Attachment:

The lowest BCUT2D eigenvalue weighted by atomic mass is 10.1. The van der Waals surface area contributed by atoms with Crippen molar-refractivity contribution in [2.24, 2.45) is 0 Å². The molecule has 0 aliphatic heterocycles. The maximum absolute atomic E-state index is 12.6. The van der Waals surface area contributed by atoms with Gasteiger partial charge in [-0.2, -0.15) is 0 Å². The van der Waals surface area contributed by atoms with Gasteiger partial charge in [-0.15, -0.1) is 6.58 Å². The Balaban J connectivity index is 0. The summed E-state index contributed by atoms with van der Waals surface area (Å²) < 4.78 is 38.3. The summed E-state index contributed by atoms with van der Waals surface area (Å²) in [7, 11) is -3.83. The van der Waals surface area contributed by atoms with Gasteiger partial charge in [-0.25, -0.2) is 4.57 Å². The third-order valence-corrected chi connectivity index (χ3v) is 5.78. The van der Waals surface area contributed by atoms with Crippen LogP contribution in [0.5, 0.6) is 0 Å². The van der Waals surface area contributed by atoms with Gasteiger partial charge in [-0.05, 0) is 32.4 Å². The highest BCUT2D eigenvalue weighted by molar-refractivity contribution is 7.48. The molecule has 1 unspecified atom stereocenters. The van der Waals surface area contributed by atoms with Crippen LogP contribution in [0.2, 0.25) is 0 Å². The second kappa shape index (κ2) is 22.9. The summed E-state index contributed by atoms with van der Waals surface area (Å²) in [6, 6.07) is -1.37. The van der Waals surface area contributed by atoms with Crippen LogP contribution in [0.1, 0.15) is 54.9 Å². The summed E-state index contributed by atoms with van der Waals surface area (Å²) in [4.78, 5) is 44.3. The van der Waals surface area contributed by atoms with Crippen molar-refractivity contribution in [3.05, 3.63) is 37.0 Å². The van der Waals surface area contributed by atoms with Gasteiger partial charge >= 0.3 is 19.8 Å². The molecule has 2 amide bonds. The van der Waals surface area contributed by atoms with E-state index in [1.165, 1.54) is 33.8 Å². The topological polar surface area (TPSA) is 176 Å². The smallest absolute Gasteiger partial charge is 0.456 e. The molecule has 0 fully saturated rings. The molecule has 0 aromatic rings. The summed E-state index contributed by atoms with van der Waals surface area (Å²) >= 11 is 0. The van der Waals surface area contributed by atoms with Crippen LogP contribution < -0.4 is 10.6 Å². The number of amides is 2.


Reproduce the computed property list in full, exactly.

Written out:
The lowest BCUT2D eigenvalue weighted by atomic mass is 10.1. The van der Waals surface area contributed by atoms with Crippen molar-refractivity contribution in [2.24, 2.45) is 0 Å². The molecule has 0 aliphatic heterocycles. The maximum absolute atomic E-state index is 12.6. The van der Waals surface area contributed by atoms with Gasteiger partial charge in [-0.2, -0.15) is 0 Å². The van der Waals surface area contributed by atoms with Gasteiger partial charge in [-0.15, -0.1) is 6.58 Å². The Balaban J connectivity index is 0. The summed E-state index contributed by atoms with van der Waals surface area (Å²) < 4.78 is 38.3. The summed E-state index contributed by atoms with van der Waals surface area (Å²) in [7, 11) is -3.83. The van der Waals surface area contributed by atoms with Gasteiger partial charge in [-0.25, -0.2) is 4.57 Å². The third-order valence-corrected chi connectivity index (χ3v) is 5.78. The van der Waals surface area contributed by atoms with Crippen LogP contribution in [0.5, 0.6) is 0 Å². The van der Waals surface area contributed by atoms with Gasteiger partial charge in [-0.05, 0) is 32.4 Å². The highest BCUT2D eigenvalue weighted by molar-refractivity contribution is 7.48. The molecule has 1 unspecified atom stereocenters. The van der Waals surface area contributed by atoms with Crippen LogP contribution in [0.2, 0.25) is 0 Å². The second kappa shape index (κ2) is 22.9. The summed E-state index contributed by atoms with van der Waals surface area (Å²) in [6, 6.07) is -1.37. The van der Waals surface area contributed by atoms with Crippen LogP contribution in [0.1, 0.15) is 54.9 Å². The summed E-state index contributed by atoms with van der Waals surface area (Å²) in [4.78, 5) is 44.3. The van der Waals surface area contributed by atoms with Crippen molar-refractivity contribution in [3.05, 3.63) is 37.0 Å². The van der Waals surface area contributed by atoms with Gasteiger partial charge >= 0.3 is 19.8 Å². The molecule has 2 amide bonds. The van der Waals surface area contributed by atoms with E-state index in [1.165, 1.54) is 33.8 Å². The topological polar surface area (TPSA) is 176 Å². The smallest absolute Gasteiger partial charge is 0.456 e. The molecule has 0 fully saturated rings. The molecule has 0 aromatic rings. The summed E-state index contributed by atoms with van der Waals surface area (Å²) >= 11 is 0. The van der Waals surface area contributed by atoms with Crippen LogP contribution < -0.4 is 10.6 Å². The number of amides is 2.